INTERVIEW: Yasmeen Hameed
Yasmeen Hameed is a poet and translator and teaches at the Lahore University of Management Sciences. She has published five books of poetry in Urdu and edited Pakistani Urdu Verse, which introduces 63 twentieth century Urdu poets in English translation
What are you reading these days?
Unless it’s fiction, I always read two or three books at a time. These days I am reading Akhtarul Iman’s Kulliyât, the opening pages of Rumi’s Masnavî and A History of Writing by Albertine Gaur.
Which books are on your bedside table?
They keep changing but the ones that continue to remain there are the Qurân, Dîvân-i-Ghâlib and three dictionaries. These days I also have with me Urdû Kç Zarb-ul Misl Ashâr, collected and compiled by Muhammad Shamsul Haq.
Which titles are on your bucket list of books?
Several; it’s a long list. But I am hoping to very soon find time to read at least five essays from Postmodernism edited by Stuart Sim. Another book that I am waiting to read is Japanese Death Poems compiled by Yoel Hoffmann.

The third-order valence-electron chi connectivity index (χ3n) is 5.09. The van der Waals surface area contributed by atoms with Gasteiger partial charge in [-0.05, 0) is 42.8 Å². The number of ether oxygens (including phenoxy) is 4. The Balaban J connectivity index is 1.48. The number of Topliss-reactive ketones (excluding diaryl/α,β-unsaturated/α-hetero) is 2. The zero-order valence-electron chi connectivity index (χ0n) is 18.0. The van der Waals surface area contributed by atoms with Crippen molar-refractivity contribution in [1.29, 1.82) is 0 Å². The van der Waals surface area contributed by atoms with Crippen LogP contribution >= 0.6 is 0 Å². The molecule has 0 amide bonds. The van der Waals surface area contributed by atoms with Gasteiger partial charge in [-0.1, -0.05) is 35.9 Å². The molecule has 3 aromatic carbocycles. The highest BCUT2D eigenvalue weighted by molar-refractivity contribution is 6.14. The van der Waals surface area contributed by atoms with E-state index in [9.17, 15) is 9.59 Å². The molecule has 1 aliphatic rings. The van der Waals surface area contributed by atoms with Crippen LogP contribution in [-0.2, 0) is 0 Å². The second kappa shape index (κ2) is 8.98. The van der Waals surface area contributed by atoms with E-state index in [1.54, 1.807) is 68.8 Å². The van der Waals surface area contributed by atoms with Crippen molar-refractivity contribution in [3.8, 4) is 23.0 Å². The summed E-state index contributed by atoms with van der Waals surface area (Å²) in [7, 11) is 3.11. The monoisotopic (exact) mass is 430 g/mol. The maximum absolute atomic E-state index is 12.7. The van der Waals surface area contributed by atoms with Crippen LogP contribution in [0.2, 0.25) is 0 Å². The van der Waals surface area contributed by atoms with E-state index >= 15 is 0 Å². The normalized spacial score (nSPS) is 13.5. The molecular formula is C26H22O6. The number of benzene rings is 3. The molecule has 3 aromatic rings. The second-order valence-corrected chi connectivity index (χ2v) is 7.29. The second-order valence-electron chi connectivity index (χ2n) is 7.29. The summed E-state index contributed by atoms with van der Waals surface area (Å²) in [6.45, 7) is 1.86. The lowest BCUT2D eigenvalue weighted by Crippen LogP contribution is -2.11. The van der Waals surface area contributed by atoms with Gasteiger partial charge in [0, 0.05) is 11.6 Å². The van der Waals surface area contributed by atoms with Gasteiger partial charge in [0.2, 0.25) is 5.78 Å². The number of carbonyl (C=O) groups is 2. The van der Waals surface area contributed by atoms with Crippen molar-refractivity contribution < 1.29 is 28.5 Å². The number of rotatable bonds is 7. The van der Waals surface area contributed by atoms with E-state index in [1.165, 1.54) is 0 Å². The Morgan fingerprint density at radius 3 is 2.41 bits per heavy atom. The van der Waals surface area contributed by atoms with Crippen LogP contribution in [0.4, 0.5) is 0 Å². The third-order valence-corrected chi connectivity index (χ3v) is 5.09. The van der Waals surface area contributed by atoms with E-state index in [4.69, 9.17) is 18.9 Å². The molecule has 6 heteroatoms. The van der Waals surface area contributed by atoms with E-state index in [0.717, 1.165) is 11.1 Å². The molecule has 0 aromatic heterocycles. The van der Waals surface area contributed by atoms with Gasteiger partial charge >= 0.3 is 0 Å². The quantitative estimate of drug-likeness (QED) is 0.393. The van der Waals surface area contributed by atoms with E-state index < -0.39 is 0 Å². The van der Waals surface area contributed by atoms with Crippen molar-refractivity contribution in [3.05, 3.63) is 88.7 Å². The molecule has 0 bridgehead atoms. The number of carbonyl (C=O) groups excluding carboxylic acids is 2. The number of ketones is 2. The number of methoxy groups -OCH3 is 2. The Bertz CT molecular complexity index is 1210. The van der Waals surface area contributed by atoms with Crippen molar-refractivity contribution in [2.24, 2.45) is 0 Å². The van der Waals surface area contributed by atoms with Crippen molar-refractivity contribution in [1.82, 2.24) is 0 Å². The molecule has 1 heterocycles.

What is the one book/author you feel everyone must read?
There cannot be a single title for everyone to read. But as far as I see it, there is nothing like good poetry. Why? Because it’s all about discovering yourself. If one is interested in fiction then Garcia Marquez and James Coetzee are must reads.
What are you planning to reread?
Kulliyat-i-Meeraji and the three volumes of Silsila-i-Kausar by Sheikh Muhammad Ikram.
What is the one book you read because you thought it would make you appear smarter?
Stephen Hawking’s A Brief History of Time. Read the first two chapters.
What is the one book you started reading but could not finish?
More than one. Some of them I intend to finish, others I have forgotten.
What is your favourite childhood book or story?
The Naughtiest Girl in School by Enid Blyton.